Stanley Druckenmiller Admonishes Short Term Thinking, Warns On Debt (By Mark Melin)
Like Blackrock’s Larry Fink, Duquesne Capital’s Stanley Druckenmiller thinks society is borrowing from its future and “is in a short term bubble.” (…)
“Everyone is managing for the short term, and that is the problem with the Fed,” Druckenmiller said. While some are succeeding by ignoring short term, quarter-to-quarter fiscal results, it is the exception rather than the rule, as epitomized by U.S. central bankers. It was the Fed, Druckenmiller says, that “was late in recognizing the situation” that led up to the 2008 financial crisis, and then acted to right the ship. “What they did in 2009 was unbelievable creative, forceful and terrific.” While the best path forward is often best viewed from hindsight, the big question remains that “who knows what would have happened without (the Fed action)?” (…)
After six years of artificial market stimulation “you would have thought we would have gotten out of emergency measures,” he said. “At some point over six years when you have zero rates and quantitative easing, you cause investors to move out the risk curve” and emerging markets are allowed to act irresponsibly and engage in borrowing that “would never be allowed” in a history. (…)
Druckenmiller thinks an excessively accommodative stance by the central bank is “unnecessary” and “causing irrational behavior by governments, investors, corporations.” This behavior “is rampant in our whole society” and is “pulling demand forward today… borrowing from the future. There is a misallocation of resources. We are going to pay the piper at some point.”
When Druckenmiller mentions “the chickens will come home to roost,” he addressed the seldom publicly discussed issue of actual government debt obligations being obfuscated. He pegs real government debt liabilities at $205 trillion, a number that has been echoed by academics and economists. As first publically identified by Boston University’s Larry Kotlikoff and actively discussed in private meetings among quantitatively focused hedge fund managers, the government does not categorize as accounting liabilities money due retiring seniors for social security and medical benefits, as well as certain national defense obligations. Although it received scant press attention, Kotlikoff along with over 5,000 top academics and economists, called on the government to engage in accounting that properly accounts for its full liabilities.
“Sometime between now and 2030 this is going to be a problem, a big problem,” he said, quoting the outer edge of the range. The problem is in part demographic, as between now and 2050 the over 65, non-working population will grow at 117 percent while the working age population, from 18 to 64, grows at only 17 percent. While those taking retirement benefits from the system will grow dramatically, this spending growth comes off an already high level of entitlement spending on seniors.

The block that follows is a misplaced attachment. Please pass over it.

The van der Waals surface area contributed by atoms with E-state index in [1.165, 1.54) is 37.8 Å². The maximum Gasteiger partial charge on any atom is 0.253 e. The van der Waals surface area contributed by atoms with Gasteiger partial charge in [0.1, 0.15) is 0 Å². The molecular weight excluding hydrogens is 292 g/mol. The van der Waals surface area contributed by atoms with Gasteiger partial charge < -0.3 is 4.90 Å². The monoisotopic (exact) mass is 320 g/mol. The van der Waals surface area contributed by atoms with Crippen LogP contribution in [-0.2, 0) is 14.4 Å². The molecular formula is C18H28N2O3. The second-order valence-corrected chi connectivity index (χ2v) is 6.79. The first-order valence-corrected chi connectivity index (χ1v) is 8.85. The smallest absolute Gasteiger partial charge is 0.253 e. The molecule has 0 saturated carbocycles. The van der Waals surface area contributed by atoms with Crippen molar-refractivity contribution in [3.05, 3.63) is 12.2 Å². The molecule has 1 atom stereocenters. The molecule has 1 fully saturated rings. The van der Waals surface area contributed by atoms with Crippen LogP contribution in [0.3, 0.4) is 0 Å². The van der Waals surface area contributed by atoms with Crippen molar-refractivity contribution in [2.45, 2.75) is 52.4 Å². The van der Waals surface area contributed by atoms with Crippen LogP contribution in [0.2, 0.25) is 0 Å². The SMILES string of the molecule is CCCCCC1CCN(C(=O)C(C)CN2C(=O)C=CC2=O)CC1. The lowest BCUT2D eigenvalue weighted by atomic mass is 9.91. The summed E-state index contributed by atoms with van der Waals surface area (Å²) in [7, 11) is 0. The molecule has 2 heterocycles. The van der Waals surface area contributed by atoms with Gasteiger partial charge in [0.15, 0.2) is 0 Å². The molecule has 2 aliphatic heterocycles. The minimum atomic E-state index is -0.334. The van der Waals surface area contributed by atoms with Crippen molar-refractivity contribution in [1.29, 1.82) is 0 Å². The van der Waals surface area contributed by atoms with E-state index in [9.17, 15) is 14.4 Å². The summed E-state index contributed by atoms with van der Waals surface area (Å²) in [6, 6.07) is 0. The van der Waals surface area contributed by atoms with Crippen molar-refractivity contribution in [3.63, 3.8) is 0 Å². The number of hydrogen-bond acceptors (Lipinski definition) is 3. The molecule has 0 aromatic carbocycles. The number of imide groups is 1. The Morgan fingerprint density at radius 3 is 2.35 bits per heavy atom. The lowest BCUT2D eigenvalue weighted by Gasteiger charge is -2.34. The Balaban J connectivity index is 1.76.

Druckenmiller pointed out that the government currently spends $8,000 per child in the U.S. and over $44,000 on each senior. This spending gap is only going to grow on an aggregate basis as 11,000 new retirees are pulling benefits from a “lock-box” social security system that is bereft of assets.
Druckenmiller earlier said he was “worried about the eventual consequences and who is going to pay for it, which is not going to be me.” The answer, according to academics such as Kotlikoff, is to start addressing the situation by at least properly accounting for the situation, the first step. 9…)
Druckenmiller said he is anticipating chaos, a market condition under which he has thrived and generated his biggest absolute returns. He is currently “working on assumption we may have started a primary bear market in July” and “can see myself getting very bearish, but can’t see myself getting very bullish.” He is currently shorting euro on assumption that central bank quantitative easing is going to remain strong in Europe as it is reduced or eliminated in the US amid “heavy breathing” regarding potentially raising rates. It is that “heavy breathing” that could turn into decisive action in December or might just turn out to be bad breath.
Yogi Berra: “When you come to a fork in the road, take it!”
From Gavekal’s Charles gave via John Mauldin:
(…) So, what is the fork now in front of us? To the right, we have what I would call the return to a normal cycle. The great disturbance of 2008-2009 has finally been absorbed. The US economy continues to grow, albeit more slowly than before. The US dollar has made its high, and long yields their lows, together with US inflation. If the world follows this road, it is now time to underweight America and move capital out of the US.
By contrast, to the left we have the risk of something unexpected: a massive rise in the value of the US dollar, similar to the one which followed the last great Keynesian experiment initiated in the 1970s by Federal Reserve chairman Arthur Burns. Most of the time, people analyze currencies on a flow basis, looking at differences in interest rates, current accounts, capital flows, purchasing parities, and so on. For 90% of the time this approach works. However, once in a while, a problem of stock arises.
By 1981 the short position on the US dollar—the dollars borrowed internationally—was greater than the US money supply. Technically the market had been cornered, and the dollar went ballistic. In 1985, in what amounted to the first great quantitative easing in history, the Fed extended massive swaps to the world’s major central banks to allow them to break out of the corner. Something similar happened in 2008.